Tropane alkaloids, a broad class of natural products from plants, have been used as medicines for more than a century. Tropinone, the simplest tropane alkaloid, is a key intermediate in the synthesis of many others. It was first chemically synthesized in 1901, but the enzymes plants use to make it have remained a mystery—one that has now been solved.
Cornelius S. Barry, A. Daniel Jones, and Matthew A. Bedewitz of Michigan State University and John C. D’Auria of Texas Tech University have now identified two genes in Atropa belladonna (deadly nightshade) that code for enzymes that make tropinone (Nat. Commun. 2018, DOI: 10.1038/41467-018-07671-3).
The first enzyme is a type III polyketide synthase called AbPYKS. Unusually, AbPYKS uses an N-methyl-∆1-pyrrolinium cation as its starter substrate. All other known polyketide synthases have coenzyme A attached to their starter substrates to jumpstart the reaction. “We believe the pyrrolinium cation is so reactive that it alleviates the need for having the CoA thioester,” Barry says. The enzyme adds malonyl-CoA twice to make a diketide, 4-(1-methyl-2-pyrrolidinyl)-3-oxobutanoic acid. The researchers don’t yet know the mechanism by which the reaction occurs.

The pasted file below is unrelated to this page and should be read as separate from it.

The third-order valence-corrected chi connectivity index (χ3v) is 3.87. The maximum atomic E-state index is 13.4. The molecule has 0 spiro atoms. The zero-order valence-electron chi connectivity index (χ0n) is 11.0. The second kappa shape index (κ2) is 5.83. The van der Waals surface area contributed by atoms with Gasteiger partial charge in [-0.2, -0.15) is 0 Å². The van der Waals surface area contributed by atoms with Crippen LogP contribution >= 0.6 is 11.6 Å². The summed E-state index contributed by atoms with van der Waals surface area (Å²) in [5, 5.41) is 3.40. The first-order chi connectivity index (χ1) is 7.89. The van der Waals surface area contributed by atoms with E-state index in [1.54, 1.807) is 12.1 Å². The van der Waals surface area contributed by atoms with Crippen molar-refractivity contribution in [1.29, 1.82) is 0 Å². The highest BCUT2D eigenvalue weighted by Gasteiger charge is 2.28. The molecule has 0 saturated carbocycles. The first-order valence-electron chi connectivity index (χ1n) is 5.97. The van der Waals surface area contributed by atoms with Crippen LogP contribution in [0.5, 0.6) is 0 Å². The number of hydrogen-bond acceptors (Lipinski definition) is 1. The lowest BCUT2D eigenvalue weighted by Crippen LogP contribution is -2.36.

Ikuro Abe, a natural products chemist at the University of Tokyo, calls it a “significant and remarkable achievement” that this “long-sought enzyme was finally discovered.”
In theory, a polyketide synthase might be able to make tropinone directly, Barry says. But the deadly nightshade uses a second enzyme. The researchers found that a cytochrome P450 called AbCYP82M3 catalyzes the cyclization reaction needed to complete the 8-azabicyclo[3.2.1]octane core found in all tropane alkaloids. The formation of this core is a key step in synthesizing tropinone, says F. Peter Guengerich, an expert on P450s at Vanderbilt University. “This appears to be another nice example of the flexibility of P450s in catalyzing seemingly unusual C–C bond coupling reactions,” he says.
To demonstrate that these enzymes really were responsible for making tropinone, the researchers engineered them into tobacco, which doesn’t usually make tropanes. Indeed, plants carrying the key enzymes were able to produce tropinone.
Identifying this pair of enzymes could eventually enable researchers to engineer microbes to make tropinone or other compounds such as atropine or scopolamine. But as Barry points out, “before we can engineer tropanes we still need to identify the missing pieces in the puzzle, particularly the enzymes required for the formation of littorine, a key intermediate on the path to atropine and scopolamine.” Barry’s group is now working to identify those missing enzymes.